At this point, social media monitoring is focused on knowing what, if anything, media are posting, especially on Twitter.

When a hurricane is within hours of landfall, the PR agency needs to receive official statements on preparedness.

The agency team goes on 24/7 alert to secure accurate storm information, facilitate interviews with official spokespeople, monitor traditional and social media exposure and update media and social channels with current and relevant news.

Ongoing communications continues throughout the duration of the storm, until the “all clear” is given and PR can alert U.S. media that the area is back in business for visitors.

Provide details of said preparations, showcase sunny images if possible (contingent upon circumstance and storm severity) and offer client spokespeople for key media outlets.

Remember accurate and newsworthy information is key. Maintain focus on safety, travelers and visitation. Disseminate identical messaging through the destination’s official social channels. Track all storm-related articles and social mentions involving the client’s region.

In the event of overly sensational reporting among traditional media, reach out directly to the journalist and immediately/professionally/politely reiterate the facts. When faced with inaccuracies on social media, post corrections directly with both the specific journalist and the media outlet.

Remember, the media may be reporting on the impact of the storm beyond your client destination, so alert the outlets that they can always contact you for current, specific details.


Recovery communications portrays an honest, but optimistic outlook once the official “all clear” is provided. Take the official “all clear” and adapt it to reflect what the media need to know, emphasizing that the destination is back in business.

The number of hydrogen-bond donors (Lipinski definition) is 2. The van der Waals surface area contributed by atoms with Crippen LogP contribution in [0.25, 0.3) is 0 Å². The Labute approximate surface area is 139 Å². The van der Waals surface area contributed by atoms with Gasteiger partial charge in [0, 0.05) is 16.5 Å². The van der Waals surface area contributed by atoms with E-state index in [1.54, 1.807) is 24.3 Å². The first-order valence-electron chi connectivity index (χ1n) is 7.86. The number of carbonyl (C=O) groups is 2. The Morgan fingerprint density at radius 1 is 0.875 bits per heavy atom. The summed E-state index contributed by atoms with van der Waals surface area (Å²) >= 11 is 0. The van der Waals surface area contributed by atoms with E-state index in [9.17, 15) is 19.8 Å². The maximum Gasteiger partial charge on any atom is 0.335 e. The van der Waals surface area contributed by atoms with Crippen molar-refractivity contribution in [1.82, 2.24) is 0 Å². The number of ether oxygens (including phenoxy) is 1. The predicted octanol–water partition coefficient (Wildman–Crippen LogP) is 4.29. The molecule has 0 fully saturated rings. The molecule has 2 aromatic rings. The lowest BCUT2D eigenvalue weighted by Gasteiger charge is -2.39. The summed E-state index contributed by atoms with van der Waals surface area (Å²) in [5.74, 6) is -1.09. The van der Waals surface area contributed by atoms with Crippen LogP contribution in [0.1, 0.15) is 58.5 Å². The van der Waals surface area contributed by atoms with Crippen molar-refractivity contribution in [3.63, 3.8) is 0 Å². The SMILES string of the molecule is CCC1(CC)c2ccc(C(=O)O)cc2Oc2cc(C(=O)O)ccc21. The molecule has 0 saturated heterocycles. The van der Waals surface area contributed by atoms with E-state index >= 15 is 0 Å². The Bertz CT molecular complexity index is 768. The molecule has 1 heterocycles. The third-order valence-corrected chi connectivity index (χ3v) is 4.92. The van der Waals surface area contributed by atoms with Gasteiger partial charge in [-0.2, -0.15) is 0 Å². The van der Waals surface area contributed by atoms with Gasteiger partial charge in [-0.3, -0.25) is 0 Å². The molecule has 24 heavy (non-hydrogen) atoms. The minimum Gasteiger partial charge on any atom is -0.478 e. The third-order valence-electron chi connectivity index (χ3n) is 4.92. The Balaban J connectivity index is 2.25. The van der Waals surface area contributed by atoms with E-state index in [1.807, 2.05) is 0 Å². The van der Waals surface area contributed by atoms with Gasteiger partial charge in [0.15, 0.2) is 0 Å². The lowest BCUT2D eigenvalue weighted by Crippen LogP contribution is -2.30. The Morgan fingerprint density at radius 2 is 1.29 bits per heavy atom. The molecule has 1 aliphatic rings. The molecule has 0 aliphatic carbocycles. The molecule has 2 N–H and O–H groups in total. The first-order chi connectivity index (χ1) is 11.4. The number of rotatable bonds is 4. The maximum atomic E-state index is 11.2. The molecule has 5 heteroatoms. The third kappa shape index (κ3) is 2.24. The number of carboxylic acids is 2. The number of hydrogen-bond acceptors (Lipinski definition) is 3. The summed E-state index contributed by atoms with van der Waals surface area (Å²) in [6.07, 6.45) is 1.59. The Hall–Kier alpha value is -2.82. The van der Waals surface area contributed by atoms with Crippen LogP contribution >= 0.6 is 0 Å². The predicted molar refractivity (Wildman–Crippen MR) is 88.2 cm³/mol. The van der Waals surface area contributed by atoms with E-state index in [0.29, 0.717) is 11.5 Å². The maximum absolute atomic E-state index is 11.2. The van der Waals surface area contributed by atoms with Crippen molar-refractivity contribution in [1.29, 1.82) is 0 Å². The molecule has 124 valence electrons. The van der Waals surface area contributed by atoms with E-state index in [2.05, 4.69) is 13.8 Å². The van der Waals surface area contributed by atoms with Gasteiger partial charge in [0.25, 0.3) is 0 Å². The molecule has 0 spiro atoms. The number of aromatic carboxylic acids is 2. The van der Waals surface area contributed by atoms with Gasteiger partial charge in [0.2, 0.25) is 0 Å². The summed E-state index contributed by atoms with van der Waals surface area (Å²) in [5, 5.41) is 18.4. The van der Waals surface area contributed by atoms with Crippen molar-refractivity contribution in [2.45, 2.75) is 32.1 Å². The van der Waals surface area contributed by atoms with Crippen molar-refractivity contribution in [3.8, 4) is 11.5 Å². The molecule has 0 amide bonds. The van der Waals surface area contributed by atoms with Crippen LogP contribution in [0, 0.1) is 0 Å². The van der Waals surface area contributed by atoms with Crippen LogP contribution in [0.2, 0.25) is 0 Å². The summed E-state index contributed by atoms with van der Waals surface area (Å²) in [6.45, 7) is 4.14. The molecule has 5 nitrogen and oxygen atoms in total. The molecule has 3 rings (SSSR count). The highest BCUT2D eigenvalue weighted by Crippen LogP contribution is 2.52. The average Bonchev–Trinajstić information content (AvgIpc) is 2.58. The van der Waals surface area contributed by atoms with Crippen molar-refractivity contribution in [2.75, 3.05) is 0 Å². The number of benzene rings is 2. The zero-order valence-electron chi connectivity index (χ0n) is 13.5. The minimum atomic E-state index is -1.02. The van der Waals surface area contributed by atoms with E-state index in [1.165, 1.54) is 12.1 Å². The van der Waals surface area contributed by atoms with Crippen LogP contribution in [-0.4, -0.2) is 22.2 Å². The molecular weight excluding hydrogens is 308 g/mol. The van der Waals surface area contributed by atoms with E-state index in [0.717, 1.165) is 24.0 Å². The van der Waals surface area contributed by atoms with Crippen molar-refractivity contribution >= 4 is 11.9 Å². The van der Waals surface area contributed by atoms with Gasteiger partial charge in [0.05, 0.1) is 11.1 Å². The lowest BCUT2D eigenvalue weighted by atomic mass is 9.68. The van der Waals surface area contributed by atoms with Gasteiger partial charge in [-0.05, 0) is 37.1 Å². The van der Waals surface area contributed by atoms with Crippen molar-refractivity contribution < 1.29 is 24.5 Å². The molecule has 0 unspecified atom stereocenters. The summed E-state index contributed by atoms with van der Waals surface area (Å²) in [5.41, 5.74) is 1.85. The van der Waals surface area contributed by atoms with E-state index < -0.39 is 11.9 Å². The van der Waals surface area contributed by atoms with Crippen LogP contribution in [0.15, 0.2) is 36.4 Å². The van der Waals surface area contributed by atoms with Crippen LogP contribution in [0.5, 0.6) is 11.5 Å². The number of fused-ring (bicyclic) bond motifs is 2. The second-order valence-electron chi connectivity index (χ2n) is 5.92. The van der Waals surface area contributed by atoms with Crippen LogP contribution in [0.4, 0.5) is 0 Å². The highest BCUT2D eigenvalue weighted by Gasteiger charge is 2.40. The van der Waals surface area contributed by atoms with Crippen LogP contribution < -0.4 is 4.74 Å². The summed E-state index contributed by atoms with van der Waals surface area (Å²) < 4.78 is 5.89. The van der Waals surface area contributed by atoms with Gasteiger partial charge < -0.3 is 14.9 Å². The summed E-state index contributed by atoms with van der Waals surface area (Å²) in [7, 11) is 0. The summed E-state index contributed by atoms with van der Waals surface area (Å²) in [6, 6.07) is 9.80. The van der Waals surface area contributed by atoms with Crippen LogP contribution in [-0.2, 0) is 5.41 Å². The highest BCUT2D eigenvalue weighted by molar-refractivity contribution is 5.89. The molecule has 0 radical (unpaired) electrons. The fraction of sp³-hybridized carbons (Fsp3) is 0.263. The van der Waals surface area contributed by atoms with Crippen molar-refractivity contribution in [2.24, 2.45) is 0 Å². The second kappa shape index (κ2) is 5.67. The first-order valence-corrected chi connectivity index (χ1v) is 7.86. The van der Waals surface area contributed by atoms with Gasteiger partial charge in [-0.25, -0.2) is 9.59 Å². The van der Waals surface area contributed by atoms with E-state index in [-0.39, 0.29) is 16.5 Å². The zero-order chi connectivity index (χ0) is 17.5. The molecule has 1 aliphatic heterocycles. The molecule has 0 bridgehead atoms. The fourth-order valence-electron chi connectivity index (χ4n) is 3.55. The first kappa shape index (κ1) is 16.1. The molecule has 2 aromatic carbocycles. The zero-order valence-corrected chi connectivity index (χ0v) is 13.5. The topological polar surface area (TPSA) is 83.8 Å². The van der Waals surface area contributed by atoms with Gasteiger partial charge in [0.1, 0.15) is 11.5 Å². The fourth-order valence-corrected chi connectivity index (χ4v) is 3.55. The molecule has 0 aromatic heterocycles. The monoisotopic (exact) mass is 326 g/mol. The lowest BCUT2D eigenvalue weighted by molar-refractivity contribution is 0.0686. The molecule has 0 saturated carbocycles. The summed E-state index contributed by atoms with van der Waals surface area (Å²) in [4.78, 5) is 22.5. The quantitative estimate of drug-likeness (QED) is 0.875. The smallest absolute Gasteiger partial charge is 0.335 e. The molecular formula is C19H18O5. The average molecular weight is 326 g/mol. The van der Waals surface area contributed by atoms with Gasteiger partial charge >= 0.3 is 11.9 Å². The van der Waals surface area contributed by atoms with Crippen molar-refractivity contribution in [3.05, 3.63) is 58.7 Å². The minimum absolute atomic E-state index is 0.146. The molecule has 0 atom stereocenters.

The media statement or press release should be distributed directly to key news/weather/travel media and newsdesks via the newswire and on the official destination and government social media channels and website.

Following the “all clear,” the agency should compile a comprehensive crisis communications report. Keep in mind that crisis communications does not end for the PR agency until the client destination is reported as recovered in the media.

Keys for Successful Public Relations in Natural Disasters

Initial media contact:

  • Contact must begin prior to potential crises. Update weather contact/newsdesk media lists and build a good rapport with key contacts.
  • Ensure media lists include: national broadcast, travel trade publications, wire services, national print (weather and travel reporters/desks), regional (daily newspapers/online counterparts) and local weather contacts/meteorologists.
  • Build a separate list of important social media handles, including both specific reporters and media outlet contact information.
  • Assign key agency team members as point people for media inquires, to facilitate interviews with client spokespeople and to handle social media dialogue.

In-storm communications:

  • Distribute press releases and/or newsblasts with the latest information, as warranted.
  • Ensure a back-up client contact is in place if the direct link to the client is compromised.
  • Follow up and uphold dialogue with key media outlets.
  • Disseminate all media communications via official social channels. —A.C.


Agatha Capacchione is VP and team leader, travel and hospitality, with Mfa, Ltd. Marketing & Public Relations. She can be reached at

This article is an excerpt from PR News’ Crisis Management Guidebook, Vol. 7. To order a copy, please go to